Max Klammer

Frontend Developer by Passion

Finally Understanding Closures

Finally Understanding Closures

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Closures are a functional programming concept built into the languages like JavaScript. They are important for JavaScript as it gives you a way to deal with asynchronous call and allow you to store private variables in a language that does not support that. Closures are a fundamental part of JavaScript. Still, it took me a while to wrap my head around them. I knew kind of what they are and why they are useful, but I never really "got it”. In this blog post, I will try to dissect this topic and explain Closures step by step by first introducing the concept of open and closed expressions. Finally, I will discuss some use cases and why closures are essential for the web. Let’s start with a definition of a closure. If the definition is not clear to you, don’t worry: We will build up our understanding of this definition step by step.

A closure is the combination of a function and the lexical environment within which that function was declared.

The first time I heard this definition, I did not understand what it meant. It only clicked for me once I understood the concept of open and closed expressions.

Open and Closed Expressions

In JavaScript you can define a function like this:

//Closed expression
function(x) { return x*2 }

The example above is an anonymous function. An anonymous function can sometimes be called a lambda or function expression. One interesting thing about function expressions is that they can be called right away like this:

//Function Expresssion that is called right away
(function()x { return x*2 })(2)

This is called an IIFE which stands for Immediately Invoked Function Expression. This lambda is self-contained, meaning that it has everything it needs to calculate the resulting value of the function. Once a parameter is passed to the function, all the necessary data is present. Since we have all the data, we can call this a closed expression. We can also assign this function to a variable and call the function.

//Closed expression
const doubler = function (x) {
return x * 2;
doubler(3); // Will double 3, so the result is 6

Again, the doubler function is able to return a result, because all the variables have been defined. What is an open expression? We cannot return a value from an open expression as we don’t know what all the variables will resolve to.

//Open Expression
const adder = function (x) {
return x + y;

The above expression cannot be resolved as we cannot know what y is. y in our case, could be just about any value. We call y, therefore, a free variable. So how do we deal with free variables in JavaScript? In JavaScript, we would check the outer scope if the variable is defined there. Consider the following example:

// Relevant context / environment for our function.
const y = 3;
//Open Expression
const adder = function (x) {
return x + y;

In this case, we have an outer variable y defined. Now we have all the information needed to resolve our function. If I call the function adder as adder(2), I know that the result will be 6 as 2+3=6. We have captured the free variable and transformed our function from an open expression to a closed expression.


All this talk about open and closed expressions has you probably thinking: "Okay, but what about a closure now?" Let's look at the definition again:

A closure is the combination of a function and the lexical environment within which that function was declared.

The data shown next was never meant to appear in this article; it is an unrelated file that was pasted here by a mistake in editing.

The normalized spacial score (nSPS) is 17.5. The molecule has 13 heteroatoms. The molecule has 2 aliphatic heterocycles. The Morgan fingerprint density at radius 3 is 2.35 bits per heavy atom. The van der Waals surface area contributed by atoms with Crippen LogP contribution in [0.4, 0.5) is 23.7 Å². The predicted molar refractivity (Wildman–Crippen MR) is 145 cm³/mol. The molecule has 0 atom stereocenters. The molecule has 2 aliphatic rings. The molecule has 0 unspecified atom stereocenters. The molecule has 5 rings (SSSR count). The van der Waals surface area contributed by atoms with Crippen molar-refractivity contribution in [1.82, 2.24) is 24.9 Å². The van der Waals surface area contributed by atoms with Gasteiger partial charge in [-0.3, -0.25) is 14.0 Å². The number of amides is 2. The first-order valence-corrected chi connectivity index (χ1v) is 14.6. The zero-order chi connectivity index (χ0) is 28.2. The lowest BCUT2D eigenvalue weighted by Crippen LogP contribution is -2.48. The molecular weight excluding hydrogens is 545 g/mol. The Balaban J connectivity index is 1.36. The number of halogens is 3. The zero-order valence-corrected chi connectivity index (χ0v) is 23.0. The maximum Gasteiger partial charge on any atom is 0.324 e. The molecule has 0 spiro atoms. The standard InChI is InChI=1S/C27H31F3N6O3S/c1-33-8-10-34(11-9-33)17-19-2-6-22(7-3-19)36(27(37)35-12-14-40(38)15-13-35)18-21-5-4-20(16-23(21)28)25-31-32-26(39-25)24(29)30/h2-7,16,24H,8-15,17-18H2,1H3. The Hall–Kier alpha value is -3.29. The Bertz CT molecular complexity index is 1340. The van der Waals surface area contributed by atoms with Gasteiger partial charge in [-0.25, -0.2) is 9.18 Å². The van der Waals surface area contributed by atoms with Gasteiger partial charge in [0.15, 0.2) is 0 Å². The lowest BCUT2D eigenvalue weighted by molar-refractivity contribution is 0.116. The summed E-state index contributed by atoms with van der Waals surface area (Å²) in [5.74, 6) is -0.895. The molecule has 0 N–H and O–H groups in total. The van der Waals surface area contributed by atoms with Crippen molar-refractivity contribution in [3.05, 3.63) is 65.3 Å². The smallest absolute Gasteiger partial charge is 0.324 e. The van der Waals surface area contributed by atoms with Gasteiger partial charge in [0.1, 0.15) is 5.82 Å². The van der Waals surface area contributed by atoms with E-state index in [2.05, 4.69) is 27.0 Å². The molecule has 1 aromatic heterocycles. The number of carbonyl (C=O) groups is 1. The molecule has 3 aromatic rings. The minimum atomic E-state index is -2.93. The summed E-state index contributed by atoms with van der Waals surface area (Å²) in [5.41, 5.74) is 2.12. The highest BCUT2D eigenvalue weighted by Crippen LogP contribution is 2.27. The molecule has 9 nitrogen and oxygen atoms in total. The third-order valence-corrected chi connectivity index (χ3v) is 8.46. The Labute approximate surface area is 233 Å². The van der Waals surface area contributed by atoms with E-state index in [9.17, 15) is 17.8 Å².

If we look at our example above, the closure would be the adder function AND whatever we need from the outer scope to transform our open expression into a closed one. y is a variable that is not defined in the function body. y is in the lexical scope of our function. A closure "closes over" the variable y and makes out of an open expression a closed expression. That is why it is called closure.

A Classic Use Case

There are many use cases for closures in JavaScript. I will limit myself to give you one example for now.

let isOn = true;
const button = document.querySelector("button");
button.addEventListener("click", () => {
isOn = false;

In the code above, we have a button to which we connect an event listener. If we click the button, we execute a callback, an anonymous function (or lambda). This lambda will turn the isOn variable to false. The callback cannot access the isOn variable and will first check if the isOn variable is part of the function body. It will not find the variable there and is, therefore, an open expression and not a closed one. To become closed, it needs to check its lexical scope, which means it looks whether on the outside of the function there is a variable called isOn. Luckily, we don't have to look too far, and we can see it defined just outside. One important note: When we set up an event listener, we don't know when that callback that we specified will run. Maybe we set up the event listener when the page first loads, but the button gets clicked hours later. How will we know the value of isOn hours later? Let's remember that the callback is a closure. A cool thing about the closure is that when we set up the event listener, the browser will store away the callback function AND the lexical context that our function needs to become a closed expression. You can imagine an in-memory object that looks like this:

isOn: true;
fn: function() {isOn = false}

This way, when we click the button, we know the value of isOn and the function that we need to call.


Closures are essential for JavaScript and the web. In the example above, we barely scratched the surface. There are many things that we do every day as programmers that work, thanks to closures. Closures allow us to have function composition and private variables. React Hooks are a concept based entirely around closures, but I think we should explore the topic another day.